When Is It Time to Downsize?

When Is It Time to Downsize?

Recently, my wife and I had a yard sale. We’ve been talking for a while about how we want to downsize and get rid of clutter. We definitely got rid of a lot of stuff. For me, the yard sale had added importance.  It was a step towards getting rid of my stuff so others won’t have to when I am gone. Recently I learned about a concept called the “Swedish Art of Death Cleaning.”  It’s not a new or earth-shattering concept, but it gives a name to something I have thought about.  It’s simply getting rid of your collections and goods before you die so your loved ones aren’t burdened with the effort.

Reducing clutter while healthy

I mentioned this to a family member and it didn’t go over too well. I think hearing me say this made them think I wasn’t doing well.  On the contrary, I am 7 years into multiple myeloma and physically I am the healthiest I have been since being diagnosed, thanks to advances in immunotherapy. But the fact remains that myeloma is incurable. Treatable but incurable. A couple of months ago I was hit with the flu. I was pretty sick for a couple of weeks. With my weakened immune system, I would be lying if I said I wasn’t a bit worried when I couldn’t shake the flu after a week or so. I’m all better now, but I decided then that I’d use the opportunity of being healthy to start shedding my stuff. I’ve also made a mental note to no longer share with folks, particularly family, that I’m “death cleaning”.  Instead, I’ll use downsize or reduce clutter to describe my purposeful efforts.

I think the real challenge in this effort will be what to do with specific memorabilia that means a lot to me, but perhaps not to other folks. We don’t have kids that I can hand stuff down to. I’ve lived in California my whole life, but I am huge Minnesota Vikings fan. So what do I do with all my Vikings memorabilia?  I can’t just toss things like a Sports Illustrated from 1989 with Herschel Walker on the cover after being traded to the Vikings. This has a lot of sentimental value to me, so I want it to go to someone who can truly appreciate the specialness.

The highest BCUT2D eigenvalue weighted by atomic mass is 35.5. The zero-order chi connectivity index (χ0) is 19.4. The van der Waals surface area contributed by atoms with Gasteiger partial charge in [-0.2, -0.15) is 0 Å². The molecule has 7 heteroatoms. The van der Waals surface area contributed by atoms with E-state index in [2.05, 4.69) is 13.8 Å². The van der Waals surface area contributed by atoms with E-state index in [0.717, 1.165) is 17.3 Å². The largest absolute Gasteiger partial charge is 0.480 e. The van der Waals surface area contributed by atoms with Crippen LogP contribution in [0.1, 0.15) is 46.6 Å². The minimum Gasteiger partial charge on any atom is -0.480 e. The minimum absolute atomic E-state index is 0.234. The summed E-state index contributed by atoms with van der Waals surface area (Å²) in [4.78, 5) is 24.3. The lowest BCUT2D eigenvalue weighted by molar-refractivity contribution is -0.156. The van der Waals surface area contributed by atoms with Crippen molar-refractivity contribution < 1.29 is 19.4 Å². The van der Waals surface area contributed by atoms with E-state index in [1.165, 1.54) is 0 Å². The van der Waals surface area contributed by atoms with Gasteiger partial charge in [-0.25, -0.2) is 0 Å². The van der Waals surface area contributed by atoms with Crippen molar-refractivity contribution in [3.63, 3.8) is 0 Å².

A question of timing

And then there is the question of timing. With advances in myeloma treatment and the real progress being made in immunotherapy and now CAR T-cell therapy, people are living a long time with myeloma. I am hearing more often about people who are living 20 years or more with the disease. So, I don’t want to get rid of my possessions too soon, but I also don’t want to wait too long.

I recognize that this might be a topic that isn’t the most upbeat to some people.  For me though, I see this simply as something that is necessary. It’s not good and it’s not bad, it’s just how it is. It doesn’t mean I’m not planning to be around for a long time. It’s just part of the process.

This article represents the opinions, thoughts, and experiences of the author; none of this content has been paid for by any advertiser. The Blood-Cancer.com team does not recommend or endorse any products or treatments discussed herein. Learn more about how we maintain editorial integrity here.

Comments

Poll